He was wrong of course, as there could never be enough of what David had to say, the way that he said it and the breadth of knowledge, understanding, weight of compassion and sheer humanity that imbued everything he said and wrote about higher education.

We will not see his like again.

His legacy in terms of his written work will remain with us. What his colleagues will remember most is the friendship and support he gave to everyone, the way he touched so many lives and supported so many careers. He believed absolutely in collegiality within the academy and fostering respect between colleagues at all times. In this regard he led by supreme example.

Professor Yvonne Hiller, Professor of Higher Education at the University of Brighton and Chair of the Society during David’s tenure as President was also a personal friend and has summed up for us how we felt about him perfectly:

“Sir David was one of the few truly honest men who combined intellectual prowess with genuine concern and friendship for colleagues. He was particularly self-effacing when encouraging newer researchers to engage with examination of higher education. His genuine warmth for colleagues in the research community was much appreciated by newer and fully established researchers alike”.

Continue reading

Vikki Boliver

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Universities must act collectively to remedy lower offer rates for ethnic minority applicants

By Vikki Boliver

The Runnymede Trust has just launched its publication Aiming Higher: Race, Inequality and Diversity in the Academy which shines a spotlight on ethnic inequalities in UK universities. The report brings together 15 short essays written by academics and policy makers which make clear that radical change is needed to address ethnic inequalities in university admissions, student experiences, degree attainments, graduate labour market outcomes, and access to academic positions especially at senior levels.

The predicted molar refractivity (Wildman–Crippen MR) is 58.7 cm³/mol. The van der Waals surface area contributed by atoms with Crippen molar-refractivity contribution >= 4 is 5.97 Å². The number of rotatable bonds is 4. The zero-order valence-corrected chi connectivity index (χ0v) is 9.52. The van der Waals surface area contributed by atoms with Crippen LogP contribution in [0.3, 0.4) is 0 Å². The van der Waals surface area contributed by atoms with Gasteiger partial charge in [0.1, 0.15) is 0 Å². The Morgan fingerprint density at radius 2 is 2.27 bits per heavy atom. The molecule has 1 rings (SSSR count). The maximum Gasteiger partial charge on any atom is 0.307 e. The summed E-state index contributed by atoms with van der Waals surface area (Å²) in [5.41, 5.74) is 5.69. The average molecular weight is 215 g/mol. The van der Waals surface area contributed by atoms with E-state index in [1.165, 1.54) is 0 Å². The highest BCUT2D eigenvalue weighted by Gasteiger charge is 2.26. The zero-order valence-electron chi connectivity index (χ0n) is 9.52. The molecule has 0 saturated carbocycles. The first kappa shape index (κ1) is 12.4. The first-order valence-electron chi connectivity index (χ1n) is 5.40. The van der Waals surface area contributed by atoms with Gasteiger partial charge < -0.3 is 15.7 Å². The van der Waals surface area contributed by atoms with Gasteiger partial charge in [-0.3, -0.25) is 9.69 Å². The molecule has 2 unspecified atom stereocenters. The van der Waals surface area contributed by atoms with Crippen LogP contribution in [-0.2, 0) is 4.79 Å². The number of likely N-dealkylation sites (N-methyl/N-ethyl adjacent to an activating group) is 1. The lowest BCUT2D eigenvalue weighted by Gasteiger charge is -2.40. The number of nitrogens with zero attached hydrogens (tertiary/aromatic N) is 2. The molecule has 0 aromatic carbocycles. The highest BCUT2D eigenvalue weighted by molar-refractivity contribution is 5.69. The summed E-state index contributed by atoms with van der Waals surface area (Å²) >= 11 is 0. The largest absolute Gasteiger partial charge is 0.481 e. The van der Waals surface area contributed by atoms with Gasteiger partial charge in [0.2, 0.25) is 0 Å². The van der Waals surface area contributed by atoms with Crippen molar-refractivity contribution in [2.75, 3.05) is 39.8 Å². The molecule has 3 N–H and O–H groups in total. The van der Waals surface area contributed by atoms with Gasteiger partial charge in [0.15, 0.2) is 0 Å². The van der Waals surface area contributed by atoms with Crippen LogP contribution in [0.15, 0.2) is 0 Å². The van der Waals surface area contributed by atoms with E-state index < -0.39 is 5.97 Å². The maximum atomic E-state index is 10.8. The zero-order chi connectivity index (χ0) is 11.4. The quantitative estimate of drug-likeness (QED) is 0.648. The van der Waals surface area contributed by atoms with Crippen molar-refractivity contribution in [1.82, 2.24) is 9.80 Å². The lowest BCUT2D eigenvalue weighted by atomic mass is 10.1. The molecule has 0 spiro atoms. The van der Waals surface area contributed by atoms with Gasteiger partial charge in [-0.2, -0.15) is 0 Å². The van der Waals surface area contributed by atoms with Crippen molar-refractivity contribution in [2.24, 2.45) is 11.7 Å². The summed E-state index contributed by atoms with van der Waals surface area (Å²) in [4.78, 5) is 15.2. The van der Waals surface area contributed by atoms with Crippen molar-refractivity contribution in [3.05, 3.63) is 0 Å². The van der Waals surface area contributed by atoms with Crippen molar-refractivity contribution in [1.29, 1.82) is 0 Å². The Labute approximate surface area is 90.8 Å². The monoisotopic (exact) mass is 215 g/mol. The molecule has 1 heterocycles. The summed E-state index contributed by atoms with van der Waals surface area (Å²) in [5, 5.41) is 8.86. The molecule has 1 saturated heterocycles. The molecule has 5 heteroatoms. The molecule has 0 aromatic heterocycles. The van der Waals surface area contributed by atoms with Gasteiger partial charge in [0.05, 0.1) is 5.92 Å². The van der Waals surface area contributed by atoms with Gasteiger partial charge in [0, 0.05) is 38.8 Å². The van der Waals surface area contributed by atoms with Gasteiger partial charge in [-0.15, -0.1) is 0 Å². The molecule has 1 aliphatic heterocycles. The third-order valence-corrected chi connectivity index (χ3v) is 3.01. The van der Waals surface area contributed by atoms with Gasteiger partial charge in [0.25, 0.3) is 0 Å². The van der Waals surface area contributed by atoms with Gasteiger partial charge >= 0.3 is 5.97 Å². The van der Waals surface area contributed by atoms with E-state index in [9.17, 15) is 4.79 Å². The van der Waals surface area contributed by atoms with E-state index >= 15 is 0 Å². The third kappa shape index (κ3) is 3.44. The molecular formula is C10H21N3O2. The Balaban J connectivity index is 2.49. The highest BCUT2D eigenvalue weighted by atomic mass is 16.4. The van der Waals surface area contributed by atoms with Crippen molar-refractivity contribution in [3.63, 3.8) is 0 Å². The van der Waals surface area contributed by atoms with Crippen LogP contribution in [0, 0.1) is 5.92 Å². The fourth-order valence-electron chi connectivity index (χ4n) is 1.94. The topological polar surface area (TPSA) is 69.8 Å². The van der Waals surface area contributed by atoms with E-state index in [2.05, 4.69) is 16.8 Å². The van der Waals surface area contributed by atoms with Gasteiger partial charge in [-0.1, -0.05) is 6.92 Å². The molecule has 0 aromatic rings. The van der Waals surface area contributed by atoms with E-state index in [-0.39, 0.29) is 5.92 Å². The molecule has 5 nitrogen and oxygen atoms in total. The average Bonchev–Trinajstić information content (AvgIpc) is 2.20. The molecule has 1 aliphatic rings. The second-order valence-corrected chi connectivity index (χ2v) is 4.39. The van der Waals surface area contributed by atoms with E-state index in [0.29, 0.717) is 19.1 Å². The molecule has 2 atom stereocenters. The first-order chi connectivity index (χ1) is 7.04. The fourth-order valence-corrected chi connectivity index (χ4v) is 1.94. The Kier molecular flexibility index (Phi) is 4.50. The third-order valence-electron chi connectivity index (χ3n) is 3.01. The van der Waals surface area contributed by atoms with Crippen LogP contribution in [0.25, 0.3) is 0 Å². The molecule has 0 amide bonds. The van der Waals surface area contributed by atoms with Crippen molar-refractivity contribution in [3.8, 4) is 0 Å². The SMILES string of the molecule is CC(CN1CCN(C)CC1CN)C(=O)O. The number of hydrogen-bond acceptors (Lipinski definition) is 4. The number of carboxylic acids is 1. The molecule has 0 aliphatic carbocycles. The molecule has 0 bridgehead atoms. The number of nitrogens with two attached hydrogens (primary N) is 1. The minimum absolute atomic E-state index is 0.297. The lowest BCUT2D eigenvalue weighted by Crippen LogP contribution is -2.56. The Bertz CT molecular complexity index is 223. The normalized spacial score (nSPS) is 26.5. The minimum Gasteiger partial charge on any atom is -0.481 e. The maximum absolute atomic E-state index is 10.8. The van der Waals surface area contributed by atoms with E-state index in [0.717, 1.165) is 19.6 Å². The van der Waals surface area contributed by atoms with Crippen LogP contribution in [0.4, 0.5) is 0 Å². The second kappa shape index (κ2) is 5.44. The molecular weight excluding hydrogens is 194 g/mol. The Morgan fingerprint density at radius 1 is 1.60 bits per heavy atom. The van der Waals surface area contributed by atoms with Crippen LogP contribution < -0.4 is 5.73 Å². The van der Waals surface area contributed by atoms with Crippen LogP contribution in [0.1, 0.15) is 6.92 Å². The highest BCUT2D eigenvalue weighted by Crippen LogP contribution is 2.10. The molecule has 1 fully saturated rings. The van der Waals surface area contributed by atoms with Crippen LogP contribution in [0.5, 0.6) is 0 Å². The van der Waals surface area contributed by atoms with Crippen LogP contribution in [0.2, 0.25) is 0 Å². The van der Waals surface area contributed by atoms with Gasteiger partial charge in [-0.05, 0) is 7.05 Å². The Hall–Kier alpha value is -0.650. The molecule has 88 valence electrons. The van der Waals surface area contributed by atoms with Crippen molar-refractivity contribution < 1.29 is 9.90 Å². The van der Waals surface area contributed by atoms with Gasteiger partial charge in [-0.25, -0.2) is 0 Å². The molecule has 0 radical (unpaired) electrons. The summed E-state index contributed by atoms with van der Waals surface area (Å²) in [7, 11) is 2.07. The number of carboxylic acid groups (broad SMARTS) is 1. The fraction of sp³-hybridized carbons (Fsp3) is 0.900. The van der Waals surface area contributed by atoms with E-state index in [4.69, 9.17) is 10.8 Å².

In my contribution to the Runnymede publication (see chapter 5) I focus on the issue of ethnic inequalities in university admissions chances. Although British ethnic minorities are more likely to go to university than their White British peers, some ethnic minority groups – notably the Black Caribbean, Black African, Pakistani and Bangladeshi groups – remain strikingly underrepresented in the UK’s most academically selective institutions including Russell Group universities. Of course this is partly due to ethnic inequalities in secondary school attainment which means that members of these groups are less likely to have the high grades required for entry to highly selective universities. But we also know, from analysing university admissions data that British ethnic minority applicants are less likely to be offered places at highly selective universities even when they have the same grades and ‘facilitating subjects’ at A-level as White British applicants. Continue reading